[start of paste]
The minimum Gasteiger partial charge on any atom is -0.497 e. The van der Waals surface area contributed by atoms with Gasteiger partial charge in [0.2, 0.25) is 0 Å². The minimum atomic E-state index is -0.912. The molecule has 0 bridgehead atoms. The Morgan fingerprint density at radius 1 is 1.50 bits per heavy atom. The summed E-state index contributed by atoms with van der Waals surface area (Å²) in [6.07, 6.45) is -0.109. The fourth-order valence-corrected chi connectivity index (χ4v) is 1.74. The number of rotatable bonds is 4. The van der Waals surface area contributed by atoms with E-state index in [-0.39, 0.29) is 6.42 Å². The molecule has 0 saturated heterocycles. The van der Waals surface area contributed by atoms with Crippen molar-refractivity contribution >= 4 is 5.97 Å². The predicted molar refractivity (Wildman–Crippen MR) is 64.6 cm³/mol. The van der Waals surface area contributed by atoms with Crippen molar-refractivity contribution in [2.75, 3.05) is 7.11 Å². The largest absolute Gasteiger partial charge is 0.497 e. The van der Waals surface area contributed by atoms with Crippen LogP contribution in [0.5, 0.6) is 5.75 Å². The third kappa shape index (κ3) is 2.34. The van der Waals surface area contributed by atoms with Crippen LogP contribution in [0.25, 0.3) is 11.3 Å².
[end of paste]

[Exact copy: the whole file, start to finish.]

The minimum Gasteiger partial charge on any atom is -0.497 e. The van der Waals surface area contributed by atoms with Gasteiger partial charge in [0.2, 0.25) is 0 Å². The minimum atomic E-state index is -0.912. The molecule has 0 bridgehead atoms. The Morgan fingerprint density at radius 1 is 1.50 bits per heavy atom. The summed E-state index contributed by atoms with van der Waals surface area (Å²) in [6.07, 6.45) is -0.109. The fourth-order valence-corrected chi connectivity index (χ4v) is 1.74. The number of rotatable bonds is 4. The van der Waals surface area contributed by atoms with E-state index in [-0.39, 0.29) is 6.42 Å². The molecule has 0 saturated heterocycles. The van der Waals surface area contributed by atoms with Crippen molar-refractivity contribution >= 4 is 5.97 Å². The predicted molar refractivity (Wildman–Crippen MR) is 64.6 cm³/mol. The van der Waals surface area contributed by atoms with Crippen molar-refractivity contribution in [2.75, 3.05) is 7.11 Å². The largest absolute Gasteiger partial charge is 0.497 e. The van der Waals surface area contributed by atoms with Crippen LogP contribution in [0.5, 0.6) is 5.75 Å². The third kappa shape index (κ3) is 2.34. The van der Waals surface area contributed by atoms with Crippen LogP contribution in [0.25, 0.3) is 11.3 Å².